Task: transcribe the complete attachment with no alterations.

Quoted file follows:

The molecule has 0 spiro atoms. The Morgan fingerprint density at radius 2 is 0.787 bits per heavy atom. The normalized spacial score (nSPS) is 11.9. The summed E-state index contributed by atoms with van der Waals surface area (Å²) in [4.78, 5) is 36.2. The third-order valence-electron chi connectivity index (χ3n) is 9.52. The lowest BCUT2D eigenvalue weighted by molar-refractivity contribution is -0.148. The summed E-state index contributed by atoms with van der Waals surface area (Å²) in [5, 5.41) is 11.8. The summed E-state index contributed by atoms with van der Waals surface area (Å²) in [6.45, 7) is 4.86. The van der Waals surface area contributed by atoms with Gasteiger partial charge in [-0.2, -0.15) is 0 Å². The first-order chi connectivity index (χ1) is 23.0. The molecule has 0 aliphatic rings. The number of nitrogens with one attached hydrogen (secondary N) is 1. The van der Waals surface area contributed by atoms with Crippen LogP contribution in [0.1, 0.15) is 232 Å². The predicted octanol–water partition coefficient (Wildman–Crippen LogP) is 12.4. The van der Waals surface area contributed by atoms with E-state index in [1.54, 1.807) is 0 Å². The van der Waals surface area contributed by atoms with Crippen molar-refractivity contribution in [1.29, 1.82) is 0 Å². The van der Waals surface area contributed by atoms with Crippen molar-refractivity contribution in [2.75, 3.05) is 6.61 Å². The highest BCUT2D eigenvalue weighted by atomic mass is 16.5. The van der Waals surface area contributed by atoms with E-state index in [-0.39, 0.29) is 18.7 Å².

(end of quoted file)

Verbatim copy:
The molecule has 0 spiro atoms. The Morgan fingerprint density at radius 2 is 0.787 bits per heavy atom. The normalized spacial score (nSPS) is 11.9. The summed E-state index contributed by atoms with van der Waals surface area (Å²) in [4.78, 5) is 36.2. The third-order valence-electron chi connectivity index (χ3n) is 9.52. The lowest BCUT2D eigenvalue weighted by molar-refractivity contribution is -0.148. The summed E-state index contributed by atoms with van der Waals surface area (Å²) in [5, 5.41) is 11.8. The summed E-state index contributed by atoms with van der Waals surface area (Å²) in [6.45, 7) is 4.86. The van der Waals surface area contributed by atoms with Gasteiger partial charge in [-0.2, -0.15) is 0 Å². The first-order chi connectivity index (χ1) is 23.0. The molecule has 0 aliphatic rings. The number of nitrogens with one attached hydrogen (secondary N) is 1. The van der Waals surface area contributed by atoms with Crippen LogP contribution in [0.1, 0.15) is 232 Å². The predicted octanol–water partition coefficient (Wildman–Crippen LogP) is 12.4. The van der Waals surface area contributed by atoms with E-state index in [1.54, 1.807) is 0 Å². The van der Waals surface area contributed by atoms with Crippen molar-refractivity contribution in [1.29, 1.82) is 0 Å². The van der Waals surface area contributed by atoms with Crippen molar-refractivity contribution in [2.75, 3.05) is 6.61 Å². The highest BCUT2D eigenvalue weighted by atomic mass is 16.5. The van der Waals surface area contributed by atoms with E-state index in [-0.39, 0.29) is 18.7 Å².